June 09, 2017

Everyday Vegetarian, cookbook review and recipe

Reprinted with permission from Time Inc. Books, a division of Time Inc. New York, NY. 
All rights reserved.

I usually only accept vegan cookbooks for review, but I made an exception for Everyday Vegetarian for several reasons. The book, by the editors of Cooking Light, contains more than 150 vegetable-centric dishes using easy-to-find ingredients. Although only 20 percent of the recipes are vegan, most experienced vegans could easily turn a majority of the other recipes vegan by a simple substitution or two — rice syrup instead of honey; plant milk, vegan butter or vegan cheese instead of dairy, etc. The recipes are straightforward, easy to follow, and each recipe is accompanied by an appetizing full-color photo.

So why am I reviewing a vegetarian cookbook? (No, I'm NOT a newly minted ex-vegan. No, no, no — never!) Vegetarianism and veganism seem to be on an upswing right now. More and more restaurants are offering vegan options, and more people than ever are expressing curiosity about plant-based and vegetarian diets. However, even when the interest is present, changing one's diet can seem like an insurmountable task without some sort of gentle introduction. Not everyone wants to be hit over the head with a 'be-vegan-or-else' mandate. Some folks prefer to ease into change more slowly. Lots of vegans, myself included, were vegetarians for a few years before becoming vegan. People give up animal products for different reasons. For some it's for health, others care deeply about reducing animal suffering, some might become plant-based for the environment. Some embrace multiple reasons for dietary change.  I try to accept people at whatever dietary stage they are, and help them move forward, which is why I'm reviewing Everyday Vegetarian; I think it's a great stepping stone to helping people move towards a vegetarian, and hopefully, vegan diet. Or just to add more plant-based meals to the menu.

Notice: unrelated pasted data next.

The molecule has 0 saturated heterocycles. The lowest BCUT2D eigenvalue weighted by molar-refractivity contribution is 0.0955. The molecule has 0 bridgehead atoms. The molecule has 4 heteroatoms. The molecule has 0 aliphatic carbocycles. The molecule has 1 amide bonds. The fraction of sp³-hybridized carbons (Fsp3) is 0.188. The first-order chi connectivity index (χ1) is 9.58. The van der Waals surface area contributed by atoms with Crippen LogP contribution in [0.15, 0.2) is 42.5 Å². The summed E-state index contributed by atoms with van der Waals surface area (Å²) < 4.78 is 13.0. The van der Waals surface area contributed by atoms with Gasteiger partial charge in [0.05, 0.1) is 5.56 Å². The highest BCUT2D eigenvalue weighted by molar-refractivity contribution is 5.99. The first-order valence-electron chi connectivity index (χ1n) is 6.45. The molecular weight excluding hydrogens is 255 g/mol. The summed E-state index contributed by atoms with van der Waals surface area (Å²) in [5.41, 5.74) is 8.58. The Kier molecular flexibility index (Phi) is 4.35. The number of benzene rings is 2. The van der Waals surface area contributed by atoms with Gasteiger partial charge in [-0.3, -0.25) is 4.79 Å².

No matter what their dietary motives are, I'd guess most people want their food to taste great, and that is where Everyday Vegetarian steps in.  Written by the editors of Cooking Light, it brings creative, colorful, delicious vegetarian and vegan cooking expertise into an already popular, mainstream cooking forum. I think it would be an extremely appealing cookbook not just for established vegetarians and vegans, but esprcially for those just starting to incorporate more plant-based choices into their diet. The people who are looking to make plant-centric changes to their diet, no matter how small those changes start out, are the perfect target audience for Everyday Vegetarian. (Note that the cookbook doesn't address food sensitivities so you will have to make your own adjustments to the recipes if you must, or choose to, avoid certain ingredients. I'm used to adjusting recipes for my own dietary needs so this isn't an issue for me, but I wanted to mention it for those who might be interested.) While easy cooking methods and familiar ingredients are emphasized, the authors also encourage readers to be open to trying new ingredients and flavors. For those just venturing into the whole foods, plant-based cooking experience, a description of ingredients and where to find them is helpfully included.

Asian stir-fry quinoa bowl - photo by Andrea

I have to say, I was delighted with the recipes I tried. They were easy, beautiful and delicious. The vegan recipe for Asian stir-fry quinoa bowl was so good, belying its everyday ingredients and simple preparation. It looked and tasted great — I loved it.  The main thing we did differently was cook the tofu in the air fryer — just because we love our air fryer so much, but that's certainly not a requirement for the excellent recipe!

Roasted cauliflower and chickpea whole wheat spaghetti bowl - photo by Andrea

We also tried roasted cauliflower and chickpea whole wheat spaghetti bowl — another seemingly simple vegan recipe with outstanding flavor. As I mentioned earlier, the recipes don't take food sensitivities into account, but if you are used to making adjustments for your own health and taste preferences, it shouldn't be a problem. For example, instead of whole wheat spaghetti, I subbed quinoa spaghetti to accommodate my gluten intolerance. And a sweet pepper was used instead of a chile pepper, because that's what we had. Next time, it will be a chile pepper.

There are so many more recipes I want to try, such as one pot green curry stew with potatoes and cauliflower, black bean cakes with ginger and cilantro cream, whole roasted carrots with black lentils and green harissa, tempeh with charred peppers and kale, etc., etc.

If you are looking to add more plant-based recipes to your diet, Everyday Vegetarian is a cookbook I recommend. If you're already vegetarian or vegan, you'll find lots of wonderful recipes to inspire you.